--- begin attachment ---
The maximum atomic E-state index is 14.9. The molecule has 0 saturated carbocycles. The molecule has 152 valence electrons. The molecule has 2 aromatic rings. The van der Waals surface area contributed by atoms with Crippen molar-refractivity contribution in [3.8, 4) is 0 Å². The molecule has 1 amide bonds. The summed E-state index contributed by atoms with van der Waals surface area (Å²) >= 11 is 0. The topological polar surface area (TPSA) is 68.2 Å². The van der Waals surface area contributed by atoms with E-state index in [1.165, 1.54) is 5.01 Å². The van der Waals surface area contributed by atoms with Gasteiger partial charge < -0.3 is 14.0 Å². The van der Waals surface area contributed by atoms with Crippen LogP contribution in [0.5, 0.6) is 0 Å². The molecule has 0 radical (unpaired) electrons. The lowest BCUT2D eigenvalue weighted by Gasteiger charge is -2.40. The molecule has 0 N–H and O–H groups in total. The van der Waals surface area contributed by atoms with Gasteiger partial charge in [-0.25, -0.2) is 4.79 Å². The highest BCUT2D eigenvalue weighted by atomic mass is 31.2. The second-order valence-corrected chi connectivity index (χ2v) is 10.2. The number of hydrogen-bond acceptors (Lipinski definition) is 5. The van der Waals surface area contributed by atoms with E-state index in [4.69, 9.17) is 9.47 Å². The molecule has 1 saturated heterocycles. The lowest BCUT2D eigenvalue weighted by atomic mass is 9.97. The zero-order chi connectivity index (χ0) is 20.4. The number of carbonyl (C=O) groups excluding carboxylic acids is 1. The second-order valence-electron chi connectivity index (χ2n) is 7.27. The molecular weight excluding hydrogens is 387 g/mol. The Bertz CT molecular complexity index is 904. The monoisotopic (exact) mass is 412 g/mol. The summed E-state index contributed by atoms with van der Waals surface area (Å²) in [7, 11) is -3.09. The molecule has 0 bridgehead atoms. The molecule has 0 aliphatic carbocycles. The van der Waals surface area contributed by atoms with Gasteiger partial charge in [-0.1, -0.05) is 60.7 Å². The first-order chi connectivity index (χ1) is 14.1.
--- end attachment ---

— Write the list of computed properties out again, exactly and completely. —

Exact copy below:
The maximum atomic E-state index is 14.9. The molecule has 0 saturated carbocycles. The molecule has 152 valence electrons. The molecule has 2 aromatic rings. The van der Waals surface area contributed by atoms with Crippen molar-refractivity contribution in [3.8, 4) is 0 Å². The molecule has 1 amide bonds. The summed E-state index contributed by atoms with van der Waals surface area (Å²) >= 11 is 0. The topological polar surface area (TPSA) is 68.2 Å². The van der Waals surface area contributed by atoms with E-state index in [1.165, 1.54) is 5.01 Å². The van der Waals surface area contributed by atoms with Gasteiger partial charge < -0.3 is 14.0 Å². The van der Waals surface area contributed by atoms with Crippen LogP contribution in [0.5, 0.6) is 0 Å². The molecule has 0 radical (unpaired) electrons. The lowest BCUT2D eigenvalue weighted by Gasteiger charge is -2.40. The molecule has 0 N–H and O–H groups in total. The van der Waals surface area contributed by atoms with Gasteiger partial charge in [-0.25, -0.2) is 4.79 Å². The highest BCUT2D eigenvalue weighted by atomic mass is 31.2. The second-order valence-corrected chi connectivity index (χ2v) is 10.2. The number of hydrogen-bond acceptors (Lipinski definition) is 5. The van der Waals surface area contributed by atoms with E-state index in [4.69, 9.17) is 9.47 Å². The molecule has 1 saturated heterocycles. The lowest BCUT2D eigenvalue weighted by atomic mass is 9.97. The zero-order chi connectivity index (χ0) is 20.4. The number of carbonyl (C=O) groups excluding carboxylic acids is 1. The second-order valence-electron chi connectivity index (χ2n) is 7.27. The molecular weight excluding hydrogens is 387 g/mol. The Bertz CT molecular complexity index is 904. The monoisotopic (exact) mass is 412 g/mol. The summed E-state index contributed by atoms with van der Waals surface area (Å²) in [7, 11) is -3.09. The molecule has 0 bridgehead atoms. The molecule has 0 aliphatic carbocycles. The van der Waals surface area contributed by atoms with Gasteiger partial charge in [-0.1, -0.05) is 60.7 Å². The first-order chi connectivity index (χ1) is 14.1.